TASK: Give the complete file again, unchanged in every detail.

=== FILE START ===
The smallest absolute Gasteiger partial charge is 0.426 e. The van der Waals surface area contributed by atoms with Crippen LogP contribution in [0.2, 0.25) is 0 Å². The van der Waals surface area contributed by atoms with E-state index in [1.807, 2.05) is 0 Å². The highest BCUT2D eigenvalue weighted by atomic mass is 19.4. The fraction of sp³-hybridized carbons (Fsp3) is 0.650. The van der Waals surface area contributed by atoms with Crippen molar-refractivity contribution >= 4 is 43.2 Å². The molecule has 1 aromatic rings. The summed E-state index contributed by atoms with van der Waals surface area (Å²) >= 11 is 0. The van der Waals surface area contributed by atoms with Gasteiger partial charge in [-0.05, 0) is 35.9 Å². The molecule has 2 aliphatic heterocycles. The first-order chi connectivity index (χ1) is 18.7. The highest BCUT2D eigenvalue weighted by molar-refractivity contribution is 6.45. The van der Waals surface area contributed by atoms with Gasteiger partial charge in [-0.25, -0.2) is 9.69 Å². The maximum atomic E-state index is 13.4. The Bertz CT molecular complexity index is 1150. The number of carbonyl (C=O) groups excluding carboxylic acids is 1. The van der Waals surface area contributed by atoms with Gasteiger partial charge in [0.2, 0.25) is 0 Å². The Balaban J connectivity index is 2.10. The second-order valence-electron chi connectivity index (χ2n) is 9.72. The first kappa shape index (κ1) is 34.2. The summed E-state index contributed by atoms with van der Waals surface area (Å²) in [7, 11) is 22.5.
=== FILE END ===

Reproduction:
The smallest absolute Gasteiger partial charge is 0.426 e. The van der Waals surface area contributed by atoms with Crippen LogP contribution in [0.2, 0.25) is 0 Å². The van der Waals surface area contributed by atoms with E-state index in [1.807, 2.05) is 0 Å². The highest BCUT2D eigenvalue weighted by atomic mass is 19.4. The fraction of sp³-hybridized carbons (Fsp3) is 0.650. The van der Waals surface area contributed by atoms with Crippen molar-refractivity contribution >= 4 is 43.2 Å². The molecule has 1 aromatic rings. The summed E-state index contributed by atoms with van der Waals surface area (Å²) >= 11 is 0. The van der Waals surface area contributed by atoms with Gasteiger partial charge in [-0.05, 0) is 35.9 Å². The molecule has 2 aliphatic heterocycles. The first-order chi connectivity index (χ1) is 18.7. The highest BCUT2D eigenvalue weighted by molar-refractivity contribution is 6.45. The van der Waals surface area contributed by atoms with Gasteiger partial charge in [-0.25, -0.2) is 9.69 Å². The maximum atomic E-state index is 13.4. The Bertz CT molecular complexity index is 1150. The number of carbonyl (C=O) groups excluding carboxylic acids is 1. The van der Waals surface area contributed by atoms with Gasteiger partial charge in [0.2, 0.25) is 0 Å². The Balaban J connectivity index is 2.10. The second-order valence-electron chi connectivity index (χ2n) is 9.72. The first kappa shape index (κ1) is 34.2. The summed E-state index contributed by atoms with van der Waals surface area (Å²) in [7, 11) is 22.5.